Danny Barnes, the roots music legend and recent winner of Steve Martins Prize for Excellence in Banjo, is teaming up with two young creative voices of the acoustic world: mandolinist Joe K. Walsh (Mr. Sun, the Gibson Brothers) and guitarist Grant Gordy (David Grisman Quintet). This new trio draws on a wide array of influences, its members collectively keeping feet in the rock, bluegrass, jazz, avant-garde and electronic worlds. Barnes output as a soloist and a master collaborator with the likes of Bill Frisell, Dave Matthews, the Bad Livers and countless others has cemented his standing as one of the open secret greats of American music.
In the world of bluegrass and folk, where the collaborative possibilities are endless, what draws some musicians together in formal collaborations is hard to pinpoint. For Joe K. Walsh, Grant Gordy, and Danny Barnes, a newly formed bi-coastal trio, curiosity is the rule, and tunes are just a starting point. “We approach every tune with an open attitude everyday. There’s a sort of tacit undiscussed flexibility that we all honor when we play together”, explains Walsh. For three musicians who have vibrant solo careers, as well as multifaceted musical collaborations under their belts, the trio has sparked a new level of creative inspiration, a venue to push and pull, learning and speaking with one another through improvisation. “We are in some ways three very different musical pieces, but the thing that unites us is a deep respect and affinity for anybody who is improvising,” says Walsh. The trio is anchored by banjo player and singer/songwriter Danny Barnes. Barnes is best known as the frontman of the Bad Livers, for his collaborations with Dave Matthews and Bill Frisell, and as the 2015 winner of the Steve Martin Prize for Excellence in Banjo and Bluegrass. He is an innovative banjo player and songwriter originally from Texas whose solo album “Pizza Boz”, garnered him a sort of cult following, and led Sam Bush to describe him as “The Great American Un-Sung Hero”. The elder of the group, Barnes brings an element of fierce individuality to the trio, with wisdom-infused vocals and straightforward, no nonsense banjo picking.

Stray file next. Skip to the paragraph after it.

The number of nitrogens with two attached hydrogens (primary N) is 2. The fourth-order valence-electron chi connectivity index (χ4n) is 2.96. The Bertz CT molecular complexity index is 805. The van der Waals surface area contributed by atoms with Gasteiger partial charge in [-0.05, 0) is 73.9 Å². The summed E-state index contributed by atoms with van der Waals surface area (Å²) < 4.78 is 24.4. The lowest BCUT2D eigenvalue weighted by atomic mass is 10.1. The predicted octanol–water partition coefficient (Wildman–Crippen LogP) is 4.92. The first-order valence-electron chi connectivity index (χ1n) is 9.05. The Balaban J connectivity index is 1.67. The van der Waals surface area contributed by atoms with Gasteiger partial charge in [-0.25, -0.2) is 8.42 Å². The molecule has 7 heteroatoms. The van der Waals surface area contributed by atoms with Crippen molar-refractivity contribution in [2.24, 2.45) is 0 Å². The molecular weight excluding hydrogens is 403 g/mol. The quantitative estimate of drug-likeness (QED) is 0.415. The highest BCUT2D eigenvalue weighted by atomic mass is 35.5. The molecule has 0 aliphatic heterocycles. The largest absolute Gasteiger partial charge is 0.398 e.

Gordy and Walsh come from a more jazz and swing influenced background, having first bonded over their mutual obsession with learning David Grisman solos. For Walsh, hearing some of the earl Dawg records was his first impetus to learn the mandolin. However, he is now equally renowned for his bluegrass and old-time sensibilities. Growing up in Illinois and later Minnesota, Walsh first established himself on the East Coast as the co-founder of progressive bluegrass band Joy Kills Sorrow, and as a long time member of The Gibson Brothers. He went on to become a faculty member at The Berklee College of Music, and launch a solo career with his albums Sweet Loam and Borderland.
Gordy, who is originally from Colorado and now lives in Brooklyn, went from being a fan of David Grisman, to playing in his band. Having spent six years in the David Grisman Quintet, Gordy released a self titled solo album to in 2010 to critical acclaim, and has been featured on NPR’s Morning Edition, Tiny Desk Concerts, and All Things Considered as well as The Fretboard Journal, Acoustic Guitar Magazine, and Flatpicking Guitar Magazine. Darol Anger, with whom Gordy has collaborated frequently, describes his playing as containing “Kaleidoscopic excellence, startling emotion, and personal revelation”.
The three friends first crossed paths at a music camp in Grand Targhee, Wyoming, where there were each employed separately to teach and perform. But rather than sitting down to play together, they first bonded during a game of disc golf, which became a venue for philosophical musing and discussion. A desire for intellectual growth and challenge became a theme for the three, and their tours often involve car discussions on everything from French Literature to meditation. Perhaps because of this, their music feels like an infinitely extending plane. “When we play, everybody is leading with their ears, and everything is possible, it’s hugely omnivorous”, says Walsh.